One seat will be left empty when Albion’s 1968 heroes convene for a celebration dinner at The Hawthorns this Saturday.
The very recent death of Graham Lovett underlined the fragility of life – only two weeks ago his final interview was featured on these very pages.
As captain, Graham Williams walked the team out of the tunnel that day at Wembley.
They returned to the dressing room two hours later as heroes, legends, part of the club’s folklore – all revered 50 years on.
Williams reflected on his team-mate’s career and life – Lovett was Albion’s second youngest player at Wembley that day. He was a man much-loved by his team-mates and fans alike.
“What is the Queen once called it… Annus Horribilis? That’s how this season has felt” said Williams.
“We’ve lost too many former players this year and losing Graham was a huge shock.
“Everybody loved Graham. He was the baby of the team. Everybody spoilt him because he was one of the youngest and a local lad, just from Sheldon.
“He was a good, good player. An outstanding prospect for his age. He was an athlete, tall, could run all day, he could take a tackle and give a tackle. He was a diamond that we were lucky to have.
“He the closest I’ve seen to Duncan Edwards, but, of course he was unlucky.”
Lovett never quite fulfilled his potential because of two devastating car accidents.
The first, on Christmas Eve 1966, happened when his hire van’s tyre exploded, leaving him with a broken neck and sidelining him for a year.
His second accident came in 1969 when a double decker slid across the road into his path. Lovett’s career never fully recovered from that second accident.
Ironically, Lovett was nicknamed ‘Shuv’ by his team-mates – a nod to his unreliable car, which, way too often, needed a ‘shove’ just to get it on the road.
Williams added: “He was such an unlucky lad in his career and life.
“We went to see him every day he was in hospital. He went to see a friend after training and had a blow out on the motorway. The van he hired, they said it had an MOT, but it didn’t, and the next thing we know he’s ended up in Northampton hospital with a broken neck.
“And that second accident…so terrible. He really did have some awful experiences.
“He lost a bit after that first accident but he still had qualities. He wouldn’t have got nearer our team if he hadn’t been good enough.”
Lovett was to recover his form and place in time for the 1968 FA Cup Final.
But he was by no means a certain starter.
Kenny Stephens was one option, with Ryszard Krzywicki also a potential ‘No7’.
The story of how Lovett came to be chosen remains too good not to tell. Factual or apocryphal? You decide…
“Graham lived by Alan Ashman and used to go for a drink with him,” continued Williams.
“Alan said he was lucky to be playing. He said he Krzywicki was going to play in that role.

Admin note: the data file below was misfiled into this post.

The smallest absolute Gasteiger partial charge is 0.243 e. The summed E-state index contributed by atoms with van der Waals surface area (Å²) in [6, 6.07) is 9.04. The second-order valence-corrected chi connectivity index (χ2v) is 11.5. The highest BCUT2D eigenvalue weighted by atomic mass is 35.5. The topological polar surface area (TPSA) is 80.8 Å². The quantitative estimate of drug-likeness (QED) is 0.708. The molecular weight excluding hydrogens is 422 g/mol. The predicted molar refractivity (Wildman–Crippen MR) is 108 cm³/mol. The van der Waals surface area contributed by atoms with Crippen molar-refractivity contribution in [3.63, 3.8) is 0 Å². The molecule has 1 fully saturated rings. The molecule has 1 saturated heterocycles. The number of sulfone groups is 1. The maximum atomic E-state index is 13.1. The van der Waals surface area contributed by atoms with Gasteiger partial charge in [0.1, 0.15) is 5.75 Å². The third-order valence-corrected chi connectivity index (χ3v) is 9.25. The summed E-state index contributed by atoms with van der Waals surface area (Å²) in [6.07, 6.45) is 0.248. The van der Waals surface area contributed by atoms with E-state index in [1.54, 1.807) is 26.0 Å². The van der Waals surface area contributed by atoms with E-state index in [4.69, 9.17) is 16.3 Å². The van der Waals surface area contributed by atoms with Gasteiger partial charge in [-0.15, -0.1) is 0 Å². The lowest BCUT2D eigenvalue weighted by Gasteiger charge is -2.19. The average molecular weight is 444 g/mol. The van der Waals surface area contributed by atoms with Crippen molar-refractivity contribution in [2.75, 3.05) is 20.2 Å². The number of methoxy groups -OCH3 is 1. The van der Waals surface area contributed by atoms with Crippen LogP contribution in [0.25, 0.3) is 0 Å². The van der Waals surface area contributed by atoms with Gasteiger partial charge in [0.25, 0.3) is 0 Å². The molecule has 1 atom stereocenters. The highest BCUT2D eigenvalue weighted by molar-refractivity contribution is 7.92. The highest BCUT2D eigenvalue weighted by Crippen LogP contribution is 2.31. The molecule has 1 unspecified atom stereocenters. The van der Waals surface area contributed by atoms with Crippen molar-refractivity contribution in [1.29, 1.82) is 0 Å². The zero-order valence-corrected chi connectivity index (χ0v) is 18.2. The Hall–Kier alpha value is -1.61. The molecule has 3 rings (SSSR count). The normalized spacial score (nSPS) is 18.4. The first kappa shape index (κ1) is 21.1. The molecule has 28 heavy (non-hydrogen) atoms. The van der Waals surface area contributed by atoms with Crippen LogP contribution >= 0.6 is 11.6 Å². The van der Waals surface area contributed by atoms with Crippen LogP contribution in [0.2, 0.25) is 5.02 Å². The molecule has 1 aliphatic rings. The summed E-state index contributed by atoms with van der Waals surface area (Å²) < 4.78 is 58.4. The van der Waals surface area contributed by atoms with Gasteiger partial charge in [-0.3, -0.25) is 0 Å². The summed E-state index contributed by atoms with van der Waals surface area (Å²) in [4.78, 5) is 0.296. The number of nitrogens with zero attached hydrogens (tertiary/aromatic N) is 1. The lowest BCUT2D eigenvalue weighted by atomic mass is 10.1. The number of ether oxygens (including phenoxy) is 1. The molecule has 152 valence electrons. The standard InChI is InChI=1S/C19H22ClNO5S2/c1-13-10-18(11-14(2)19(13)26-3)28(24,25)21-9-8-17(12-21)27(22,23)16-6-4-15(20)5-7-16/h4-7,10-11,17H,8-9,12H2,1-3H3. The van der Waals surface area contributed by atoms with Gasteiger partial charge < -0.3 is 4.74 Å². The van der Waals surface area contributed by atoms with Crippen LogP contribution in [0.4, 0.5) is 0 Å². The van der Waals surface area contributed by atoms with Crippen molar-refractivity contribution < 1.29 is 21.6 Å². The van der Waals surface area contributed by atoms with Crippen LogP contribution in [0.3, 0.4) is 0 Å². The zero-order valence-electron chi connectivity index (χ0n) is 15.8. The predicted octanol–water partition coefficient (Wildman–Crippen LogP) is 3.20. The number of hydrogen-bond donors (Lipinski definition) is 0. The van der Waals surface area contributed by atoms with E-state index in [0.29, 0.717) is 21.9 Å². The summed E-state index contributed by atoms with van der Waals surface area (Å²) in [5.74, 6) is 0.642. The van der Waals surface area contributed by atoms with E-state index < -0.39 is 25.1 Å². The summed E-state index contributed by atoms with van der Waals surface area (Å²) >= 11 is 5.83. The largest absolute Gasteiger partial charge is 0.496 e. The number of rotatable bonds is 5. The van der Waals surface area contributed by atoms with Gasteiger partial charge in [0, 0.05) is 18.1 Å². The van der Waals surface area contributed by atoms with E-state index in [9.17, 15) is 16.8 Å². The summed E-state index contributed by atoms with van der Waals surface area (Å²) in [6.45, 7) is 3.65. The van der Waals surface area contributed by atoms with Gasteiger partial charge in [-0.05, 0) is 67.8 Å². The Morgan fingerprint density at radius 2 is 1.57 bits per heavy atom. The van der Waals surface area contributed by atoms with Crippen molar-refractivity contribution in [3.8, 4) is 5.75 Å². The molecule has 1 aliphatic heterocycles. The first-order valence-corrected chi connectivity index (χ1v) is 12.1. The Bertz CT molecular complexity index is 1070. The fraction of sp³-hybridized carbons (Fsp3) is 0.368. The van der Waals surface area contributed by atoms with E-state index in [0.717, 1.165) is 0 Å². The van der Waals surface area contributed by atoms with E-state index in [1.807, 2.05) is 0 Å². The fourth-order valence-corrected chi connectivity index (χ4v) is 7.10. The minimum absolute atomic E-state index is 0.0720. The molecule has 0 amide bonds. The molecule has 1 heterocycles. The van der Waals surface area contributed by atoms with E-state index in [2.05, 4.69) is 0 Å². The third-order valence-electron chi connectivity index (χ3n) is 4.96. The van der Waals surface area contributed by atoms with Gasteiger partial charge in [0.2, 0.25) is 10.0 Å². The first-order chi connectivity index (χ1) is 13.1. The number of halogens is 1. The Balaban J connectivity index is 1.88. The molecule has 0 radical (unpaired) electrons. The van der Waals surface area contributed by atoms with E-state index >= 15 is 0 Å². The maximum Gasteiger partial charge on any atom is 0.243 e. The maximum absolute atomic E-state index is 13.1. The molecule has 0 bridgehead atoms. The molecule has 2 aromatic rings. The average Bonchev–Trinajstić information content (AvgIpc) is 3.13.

“So we were in Southport before the final and the press wanted to know the team on the Thursday, so Alan goes ‘Osborne, Fraser Williams….’ and he comes to number seven.
“Alan says ‘Krzywicki, eight Brown, nine Astle…’ and some journalist interrupts with, ‘how do you spell Krzywicki?’
“So Alan goes ‘K…r…i…erm…L…o..v…e…double T’ and that’s how he got in the side.
“Was it true? Who knows…”
Lovett was asked to mark Ray Wilson in the final. By some cruel twist of fate, Wilson died earlier this week, just a few days after the man who had occupied him so proficiently under the Twin Towers.
“Graham’s job was to stop the full-back Wilson from playing and he did it very well,” recalls Williams.
“After Jeff had scored, we were camped back as Everton attacked. Ossie (John Osborne) then kicked the ball down the field.
“Bomber was on his own as all the Everton players are in our half so he had half a pitch to run into but it was deep into extra time and he was running out of legs. The only person who could keep up is Shuv… so he thinks ‘I’ll pass it to Shuv’.
“Just as he’s about to do it he hears a voice: ‘Don’t ******* pass it to me’, it was Shuv, who was barely keeping up himself. Too late – Bomber had passed it to Graham, he took a shot and the crowd groaned. It had gone wide.
“Jeff Astle walked past him and said: ‘Thank God for that… you’d have got all the glory’. He was probably right!”
Williams hopes the dinner will mark Lovett’s passing, but also acknowledge the other members of the squad and coaching staff no longer around to make the occasion.
“It will be a bit of a sad occasion in one respect but we will all be together: players, families, grandchildren of those players and, of course, the fans. It’s just a shame there will be one place missing…
“Shuv would have wanted to go. So the show must go on. It’ll be wonderful to have all the former players and their families together again.”